Multifamily Real Estate InvestingGlossary of Terms
Terms to Know
A multifamily property is any residential property that contains more than one housing unit. Duplexes, townhomes, apartment complexes, and condominiums are some of the most common examples of multifamily properties.
Capital Expenses, Capital Expenditure
Improvements (as opposed to repairs) to a fixed asset that will increase the value or useful life of that asset. A capital expenditure is typically amortized or depreciated over the useful life of the asset, as opposed to a repair, which is expensed in the year incurred.
Debt Coverage Ratio
The debt coverage ratio is the ratio of the net operating income to the mortgage payment. If net operating income is projected to change over time, the investor typically reports the first year’s net operating income.
Net Cash Flow
Net cash flow is the annual income produced by an investment property after deducting allowances for capital repairs, leasing commissions, tenant inducements (after the initial lease is up) and debt service from net operating income.
Real Estate Owned (REO)
A sale in which a lender, either institutional or private, sells a property that the lender has taken back through foreclosure.
Value Add Investment
An investment in a real estate asset with existing cash flow (and value) that can be increased by raising occupancy, rents or both. Owners typically carry out one or more of the following to add value to a building: improve or replace building systems, provide new finishes, introduce new amenities, improve access or circulation to the building, add square footage, etc.
Basis Points (BPs)
Values equal to one-hundredth of one percentage point. For example, 100 basis points = 1 percentage point.
An investment in a high-quality real estate asset that is located in a highly accessible and highly desirable submarket. The asset commands among that submarket’s highest rents and requires virtually zero near-term capital expenditures. These assets deliver the lowest risks/rewards.
Loan to Value Ratio (LTV)
The ratio between a mortgage loan and the value of the property pledged as security, usually expressed as a percentage.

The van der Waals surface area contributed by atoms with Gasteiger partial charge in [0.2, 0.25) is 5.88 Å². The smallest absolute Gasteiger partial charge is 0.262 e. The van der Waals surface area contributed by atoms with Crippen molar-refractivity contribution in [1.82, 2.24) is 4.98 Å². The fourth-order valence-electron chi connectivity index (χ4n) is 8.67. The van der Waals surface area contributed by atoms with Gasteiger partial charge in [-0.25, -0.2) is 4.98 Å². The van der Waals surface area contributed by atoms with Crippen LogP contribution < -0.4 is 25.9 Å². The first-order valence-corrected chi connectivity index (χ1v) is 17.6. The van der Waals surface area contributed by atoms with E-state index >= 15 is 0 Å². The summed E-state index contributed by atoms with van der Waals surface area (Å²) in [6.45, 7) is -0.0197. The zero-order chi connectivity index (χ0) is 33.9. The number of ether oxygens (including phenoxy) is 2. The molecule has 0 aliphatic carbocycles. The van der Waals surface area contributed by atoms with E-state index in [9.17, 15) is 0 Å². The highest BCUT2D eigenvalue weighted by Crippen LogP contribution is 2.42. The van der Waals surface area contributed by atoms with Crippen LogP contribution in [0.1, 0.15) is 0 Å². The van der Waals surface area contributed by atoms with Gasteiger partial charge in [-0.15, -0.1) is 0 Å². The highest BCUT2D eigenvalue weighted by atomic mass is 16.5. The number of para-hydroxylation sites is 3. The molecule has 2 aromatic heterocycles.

Real Estate Investment Trust (REIT)
A company that owns or finances income-producing assets, such as apartments, shopping centers, offices and warehouses. A REIT may also invest in air or water rights, unharvested crops, permanent structures and structural components that are part of a structure but don’t themselves produce income. Shares of REITs can be traded like stocks and can allow owners of the shares to participate in the real estate market.
Stabilized Cap Rate
A stabilized cap rate is the ratio between the net operating income produced by a property upon achieving target occupancy and its purchase value.
1031 Exchange or Like-Kind Exchange
Commercial Mortgage-Backed Securities
CMBS’s are a type of bond commonly issued in U.S. securities markets and backed by the cash flow from a pool of mortgages on commercial properties. The CMB’s are often arranged into groups or “tranches” according to geography, property type or underlying credit rating.
Internal Rate of Return (IRR)
For income properties, the internal rate of return is the interest or discount rate needed to discount the sum of future net cash flows, including amortization and payments of loans and depreciation of the real property, to an amount equal to the initial equity of the property. For development projects, it is the interest or discount rate needed to convert (or discount or reduce) the sum of the development expenditures and incomes to equal zero. Learn more here.
Ground-up development of a real estate project is considered an opportunistic investment. It is an investment in a parcel or site that typically involves some or all of the following: rezoning for use or density or both; net new or ground-up construction; conversion of a building from one use to another; complete gut or significant rehab of a building, requiring that it be entirely vacant to complete. These assets deliver the highest risks/rewards.
Return on Investment (ROI)
A measure of the value created by a real estate investment. It is the difference between the net gains from investing in the property less the net cost from investing in the property divided by the purchase price of the property. Usually, it is reported as a percentage.
The before tax cash flow (i.e. Cash Flow after Financing) of an investment in a given period divided by the equity invested (i.e. total equity capital invested) as of the end of that period. Learn more here.
Unlevered initial return from the acquisition of a real estate asset calculated by dividing net operating income (NOI) by the property sales price. Also known as Cap Rate.
For example, a property’s capitalization rate (cap rate) is 10 percent if it is purchased for $10 million and produces $1 million in NOI during one year. The cap rate is typically calculated using the NOI generated in the first year of ownership so investors can normalize and compare potential returns among competing investment properties.
The interest rate used in discounted cash flow (DCF) analysis to determine the present value of future cash flows.
Net Operating Income (NOI)
The income generated after deducting operating expenses but before deducting taxes and financing expenses is your NOI.
A term used when owners liquidate some or most of their ownership position in an asset by selling some or most of their equity position.
An investment in a real estate asset with existing cash flow (and value) that can be increased through operating efficiencies and minor asset improvements. These are typically high-quality assets in secondary markets/locations.